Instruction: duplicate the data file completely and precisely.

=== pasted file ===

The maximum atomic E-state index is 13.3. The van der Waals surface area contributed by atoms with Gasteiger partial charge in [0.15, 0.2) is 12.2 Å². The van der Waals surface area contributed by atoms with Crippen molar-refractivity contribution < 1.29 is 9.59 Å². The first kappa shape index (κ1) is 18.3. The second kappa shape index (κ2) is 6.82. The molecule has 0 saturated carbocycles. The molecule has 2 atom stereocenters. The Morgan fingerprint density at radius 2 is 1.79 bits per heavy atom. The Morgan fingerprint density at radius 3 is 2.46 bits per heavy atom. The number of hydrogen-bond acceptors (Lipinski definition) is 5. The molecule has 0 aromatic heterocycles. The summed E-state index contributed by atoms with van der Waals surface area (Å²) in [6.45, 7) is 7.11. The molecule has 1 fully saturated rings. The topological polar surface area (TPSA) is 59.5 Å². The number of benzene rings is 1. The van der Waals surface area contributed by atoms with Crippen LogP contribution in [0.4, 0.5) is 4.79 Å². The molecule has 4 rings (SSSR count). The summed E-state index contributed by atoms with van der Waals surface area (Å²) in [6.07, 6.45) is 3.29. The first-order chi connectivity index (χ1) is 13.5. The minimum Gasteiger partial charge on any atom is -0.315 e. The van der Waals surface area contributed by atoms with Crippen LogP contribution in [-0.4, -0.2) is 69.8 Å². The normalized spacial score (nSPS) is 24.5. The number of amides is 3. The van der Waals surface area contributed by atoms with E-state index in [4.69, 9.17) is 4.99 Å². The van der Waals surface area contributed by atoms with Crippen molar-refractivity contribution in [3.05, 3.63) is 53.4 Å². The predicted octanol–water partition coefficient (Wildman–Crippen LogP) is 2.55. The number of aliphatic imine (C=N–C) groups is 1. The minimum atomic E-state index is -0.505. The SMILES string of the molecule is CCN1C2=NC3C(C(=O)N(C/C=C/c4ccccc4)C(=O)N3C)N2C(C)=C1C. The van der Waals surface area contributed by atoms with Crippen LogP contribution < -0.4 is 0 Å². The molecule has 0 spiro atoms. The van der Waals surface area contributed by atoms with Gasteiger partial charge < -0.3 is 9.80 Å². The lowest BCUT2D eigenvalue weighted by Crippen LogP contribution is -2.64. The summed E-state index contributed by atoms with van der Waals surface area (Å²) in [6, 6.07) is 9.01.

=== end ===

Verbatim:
The maximum atomic E-state index is 13.3. The van der Waals surface area contributed by atoms with Gasteiger partial charge in [0.15, 0.2) is 12.2 Å². The van der Waals surface area contributed by atoms with Crippen molar-refractivity contribution < 1.29 is 9.59 Å². The first kappa shape index (κ1) is 18.3. The second kappa shape index (κ2) is 6.82. The molecule has 0 saturated carbocycles. The molecule has 2 atom stereocenters. The Morgan fingerprint density at radius 2 is 1.79 bits per heavy atom. The Morgan fingerprint density at radius 3 is 2.46 bits per heavy atom. The number of hydrogen-bond acceptors (Lipinski definition) is 5. The molecule has 0 aromatic heterocycles. The summed E-state index contributed by atoms with van der Waals surface area (Å²) in [6.45, 7) is 7.11. The molecule has 1 fully saturated rings. The topological polar surface area (TPSA) is 59.5 Å². The number of benzene rings is 1. The van der Waals surface area contributed by atoms with Crippen LogP contribution in [0.4, 0.5) is 4.79 Å². The molecule has 4 rings (SSSR count). The summed E-state index contributed by atoms with van der Waals surface area (Å²) in [6.07, 6.45) is 3.29. The first-order chi connectivity index (χ1) is 13.5. The minimum Gasteiger partial charge on any atom is -0.315 e. The van der Waals surface area contributed by atoms with Crippen LogP contribution in [-0.4, -0.2) is 69.8 Å². The normalized spacial score (nSPS) is 24.5. The number of amides is 3. The van der Waals surface area contributed by atoms with E-state index in [4.69, 9.17) is 4.99 Å². The van der Waals surface area contributed by atoms with Crippen molar-refractivity contribution in [3.05, 3.63) is 53.4 Å². The predicted octanol–water partition coefficient (Wildman–Crippen LogP) is 2.55. The number of aliphatic imine (C=N–C) groups is 1. The minimum atomic E-state index is -0.505. The SMILES string of the molecule is CCN1C2=NC3C(C(=O)N(C/C=C/c4ccccc4)C(=O)N3C)N2C(C)=C1C. The van der Waals surface area contributed by atoms with Crippen LogP contribution < -0.4 is 0 Å². The molecule has 0 spiro atoms. The van der Waals surface area contributed by atoms with Gasteiger partial charge < -0.3 is 9.80 Å². The lowest BCUT2D eigenvalue weighted by Crippen LogP contribution is -2.64. The summed E-state index contributed by atoms with van der Waals surface area (Å²) in [6, 6.07) is 9.01.